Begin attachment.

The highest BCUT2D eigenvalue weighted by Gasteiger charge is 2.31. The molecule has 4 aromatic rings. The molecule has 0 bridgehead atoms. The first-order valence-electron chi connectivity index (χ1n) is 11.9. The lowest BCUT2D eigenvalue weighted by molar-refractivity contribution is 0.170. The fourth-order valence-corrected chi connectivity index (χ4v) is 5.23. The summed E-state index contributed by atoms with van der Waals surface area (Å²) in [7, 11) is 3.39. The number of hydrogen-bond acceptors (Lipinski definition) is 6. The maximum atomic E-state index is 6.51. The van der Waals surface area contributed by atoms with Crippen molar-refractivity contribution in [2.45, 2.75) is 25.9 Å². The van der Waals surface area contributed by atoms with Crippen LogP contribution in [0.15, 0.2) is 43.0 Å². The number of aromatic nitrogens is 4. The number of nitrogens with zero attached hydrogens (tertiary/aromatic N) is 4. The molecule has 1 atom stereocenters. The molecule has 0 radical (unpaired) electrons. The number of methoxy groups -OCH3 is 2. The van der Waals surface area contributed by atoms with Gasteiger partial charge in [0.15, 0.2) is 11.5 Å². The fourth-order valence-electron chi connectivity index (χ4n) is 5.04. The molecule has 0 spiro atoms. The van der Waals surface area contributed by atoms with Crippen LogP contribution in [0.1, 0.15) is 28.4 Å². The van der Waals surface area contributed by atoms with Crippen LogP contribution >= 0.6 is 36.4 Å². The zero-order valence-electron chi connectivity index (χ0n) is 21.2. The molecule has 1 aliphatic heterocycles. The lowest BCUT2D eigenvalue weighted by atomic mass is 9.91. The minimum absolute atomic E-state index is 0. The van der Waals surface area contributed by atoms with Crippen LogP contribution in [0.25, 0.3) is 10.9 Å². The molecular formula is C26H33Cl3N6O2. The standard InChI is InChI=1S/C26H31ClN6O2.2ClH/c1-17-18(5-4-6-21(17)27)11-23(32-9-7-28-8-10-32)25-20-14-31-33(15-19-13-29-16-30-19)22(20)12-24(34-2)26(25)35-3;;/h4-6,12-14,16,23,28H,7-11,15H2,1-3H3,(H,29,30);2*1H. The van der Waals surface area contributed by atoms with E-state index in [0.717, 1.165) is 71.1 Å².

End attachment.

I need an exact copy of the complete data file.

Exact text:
The highest BCUT2D eigenvalue weighted by Gasteiger charge is 2.31. The molecule has 4 aromatic rings. The molecule has 0 bridgehead atoms. The first-order valence-electron chi connectivity index (χ1n) is 11.9. The lowest BCUT2D eigenvalue weighted by molar-refractivity contribution is 0.170. The fourth-order valence-corrected chi connectivity index (χ4v) is 5.23. The summed E-state index contributed by atoms with van der Waals surface area (Å²) in [7, 11) is 3.39. The number of hydrogen-bond acceptors (Lipinski definition) is 6. The maximum atomic E-state index is 6.51. The van der Waals surface area contributed by atoms with Crippen molar-refractivity contribution in [2.45, 2.75) is 25.9 Å². The van der Waals surface area contributed by atoms with Crippen LogP contribution in [0.15, 0.2) is 43.0 Å². The number of aromatic nitrogens is 4. The number of nitrogens with zero attached hydrogens (tertiary/aromatic N) is 4. The molecule has 1 atom stereocenters. The molecule has 0 radical (unpaired) electrons. The number of methoxy groups -OCH3 is 2. The van der Waals surface area contributed by atoms with Gasteiger partial charge in [0.15, 0.2) is 11.5 Å². The fourth-order valence-electron chi connectivity index (χ4n) is 5.04. The molecule has 0 spiro atoms. The van der Waals surface area contributed by atoms with Crippen LogP contribution in [0.1, 0.15) is 28.4 Å². The van der Waals surface area contributed by atoms with Crippen LogP contribution >= 0.6 is 36.4 Å². The zero-order valence-electron chi connectivity index (χ0n) is 21.2. The molecule has 1 aliphatic heterocycles. The lowest BCUT2D eigenvalue weighted by atomic mass is 9.91. The minimum absolute atomic E-state index is 0. The van der Waals surface area contributed by atoms with Crippen LogP contribution in [0.25, 0.3) is 10.9 Å². The molecular formula is C26H33Cl3N6O2. The standard InChI is InChI=1S/C26H31ClN6O2.2ClH/c1-17-18(5-4-6-21(17)27)11-23(32-9-7-28-8-10-32)25-20-14-31-33(15-19-13-29-16-30-19)22(20)12-24(34-2)26(25)35-3;;/h4-6,12-14,16,23,28H,7-11,15H2,1-3H3,(H,29,30);2*1H. The van der Waals surface area contributed by atoms with E-state index in [0.717, 1.165) is 71.1 Å².